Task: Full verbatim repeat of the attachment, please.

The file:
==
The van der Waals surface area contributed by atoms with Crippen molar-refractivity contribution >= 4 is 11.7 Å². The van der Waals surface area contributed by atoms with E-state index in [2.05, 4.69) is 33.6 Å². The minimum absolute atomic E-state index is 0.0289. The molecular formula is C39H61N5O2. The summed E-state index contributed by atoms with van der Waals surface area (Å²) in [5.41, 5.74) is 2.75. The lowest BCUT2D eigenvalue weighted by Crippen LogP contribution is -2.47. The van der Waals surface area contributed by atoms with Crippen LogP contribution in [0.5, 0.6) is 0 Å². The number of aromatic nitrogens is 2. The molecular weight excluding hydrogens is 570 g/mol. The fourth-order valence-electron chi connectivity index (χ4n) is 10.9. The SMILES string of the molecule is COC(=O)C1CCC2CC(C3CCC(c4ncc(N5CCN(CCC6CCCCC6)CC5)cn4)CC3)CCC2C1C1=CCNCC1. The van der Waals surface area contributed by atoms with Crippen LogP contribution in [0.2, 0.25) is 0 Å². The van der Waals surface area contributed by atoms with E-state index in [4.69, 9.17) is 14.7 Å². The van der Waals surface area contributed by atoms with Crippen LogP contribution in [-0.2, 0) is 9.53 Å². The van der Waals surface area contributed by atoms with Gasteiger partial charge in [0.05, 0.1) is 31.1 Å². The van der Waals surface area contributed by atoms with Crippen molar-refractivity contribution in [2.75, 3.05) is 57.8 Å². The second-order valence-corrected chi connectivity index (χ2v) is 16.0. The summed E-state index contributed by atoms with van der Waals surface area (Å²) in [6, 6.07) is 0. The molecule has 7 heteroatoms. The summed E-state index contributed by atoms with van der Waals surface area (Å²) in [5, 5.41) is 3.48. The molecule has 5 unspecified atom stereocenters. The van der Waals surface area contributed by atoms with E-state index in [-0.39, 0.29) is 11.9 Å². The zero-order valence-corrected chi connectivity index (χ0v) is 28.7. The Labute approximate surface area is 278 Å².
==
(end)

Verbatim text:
The van der Waals surface area contributed by atoms with Crippen molar-refractivity contribution >= 4 is 11.7 Å². The van der Waals surface area contributed by atoms with E-state index in [2.05, 4.69) is 33.6 Å². The minimum absolute atomic E-state index is 0.0289. The molecular formula is C39H61N5O2. The summed E-state index contributed by atoms with van der Waals surface area (Å²) in [5.41, 5.74) is 2.75. The lowest BCUT2D eigenvalue weighted by Crippen LogP contribution is -2.47. The van der Waals surface area contributed by atoms with Crippen LogP contribution in [0.5, 0.6) is 0 Å². The number of aromatic nitrogens is 2. The molecular weight excluding hydrogens is 570 g/mol. The fourth-order valence-electron chi connectivity index (χ4n) is 10.9. The SMILES string of the molecule is COC(=O)C1CCC2CC(C3CCC(c4ncc(N5CCN(CCC6CCCCC6)CC5)cn4)CC3)CCC2C1C1=CCNCC1. The van der Waals surface area contributed by atoms with Crippen LogP contribution in [0.2, 0.25) is 0 Å². The van der Waals surface area contributed by atoms with E-state index in [4.69, 9.17) is 14.7 Å². The van der Waals surface area contributed by atoms with Crippen LogP contribution in [-0.2, 0) is 9.53 Å². The van der Waals surface area contributed by atoms with Gasteiger partial charge in [0.05, 0.1) is 31.1 Å². The van der Waals surface area contributed by atoms with Crippen molar-refractivity contribution in [2.75, 3.05) is 57.8 Å². The second-order valence-corrected chi connectivity index (χ2v) is 16.0. The summed E-state index contributed by atoms with van der Waals surface area (Å²) in [6, 6.07) is 0. The molecule has 7 heteroatoms. The summed E-state index contributed by atoms with van der Waals surface area (Å²) in [5, 5.41) is 3.48. The molecule has 5 unspecified atom stereocenters. The van der Waals surface area contributed by atoms with E-state index in [-0.39, 0.29) is 11.9 Å². The zero-order valence-corrected chi connectivity index (χ0v) is 28.7. The Labute approximate surface area is 278 Å².